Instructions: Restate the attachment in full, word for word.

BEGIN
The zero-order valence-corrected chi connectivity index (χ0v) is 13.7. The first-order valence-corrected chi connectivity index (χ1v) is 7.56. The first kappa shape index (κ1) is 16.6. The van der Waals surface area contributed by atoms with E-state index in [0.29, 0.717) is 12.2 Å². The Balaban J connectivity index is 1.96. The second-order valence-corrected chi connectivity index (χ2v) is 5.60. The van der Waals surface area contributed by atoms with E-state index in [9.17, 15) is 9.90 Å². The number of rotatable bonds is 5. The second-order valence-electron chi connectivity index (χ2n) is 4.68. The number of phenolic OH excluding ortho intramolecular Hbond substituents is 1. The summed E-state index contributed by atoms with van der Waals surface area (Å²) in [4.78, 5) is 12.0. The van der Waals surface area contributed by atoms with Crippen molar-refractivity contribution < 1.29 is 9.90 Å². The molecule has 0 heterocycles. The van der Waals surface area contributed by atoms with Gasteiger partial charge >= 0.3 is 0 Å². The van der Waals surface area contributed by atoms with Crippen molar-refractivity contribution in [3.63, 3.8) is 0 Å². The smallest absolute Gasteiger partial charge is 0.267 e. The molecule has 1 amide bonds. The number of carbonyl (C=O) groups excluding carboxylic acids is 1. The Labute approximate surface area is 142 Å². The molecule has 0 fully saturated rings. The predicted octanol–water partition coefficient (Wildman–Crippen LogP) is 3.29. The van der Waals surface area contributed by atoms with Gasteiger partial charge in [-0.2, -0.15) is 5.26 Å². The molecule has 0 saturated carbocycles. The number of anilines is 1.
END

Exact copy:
The zero-order valence-corrected chi connectivity index (χ0v) is 13.7. The first-order valence-corrected chi connectivity index (χ1v) is 7.56. The first kappa shape index (κ1) is 16.6. The van der Waals surface area contributed by atoms with E-state index in [0.29, 0.717) is 12.2 Å². The Balaban J connectivity index is 1.96. The second-order valence-corrected chi connectivity index (χ2v) is 5.60. The van der Waals surface area contributed by atoms with E-state index in [9.17, 15) is 9.90 Å². The number of rotatable bonds is 5. The second-order valence-electron chi connectivity index (χ2n) is 4.68. The number of phenolic OH excluding ortho intramolecular Hbond substituents is 1. The summed E-state index contributed by atoms with van der Waals surface area (Å²) in [4.78, 5) is 12.0. The van der Waals surface area contributed by atoms with Crippen molar-refractivity contribution < 1.29 is 9.90 Å². The molecule has 0 heterocycles. The van der Waals surface area contributed by atoms with Gasteiger partial charge >= 0.3 is 0 Å². The van der Waals surface area contributed by atoms with Crippen molar-refractivity contribution in [3.63, 3.8) is 0 Å². The smallest absolute Gasteiger partial charge is 0.267 e. The molecule has 1 amide bonds. The number of carbonyl (C=O) groups excluding carboxylic acids is 1. The Labute approximate surface area is 142 Å². The molecule has 0 fully saturated rings. The predicted octanol–water partition coefficient (Wildman–Crippen LogP) is 3.29. The van der Waals surface area contributed by atoms with Gasteiger partial charge in [-0.2, -0.15) is 5.26 Å². The molecule has 0 saturated carbocycles. The number of anilines is 1.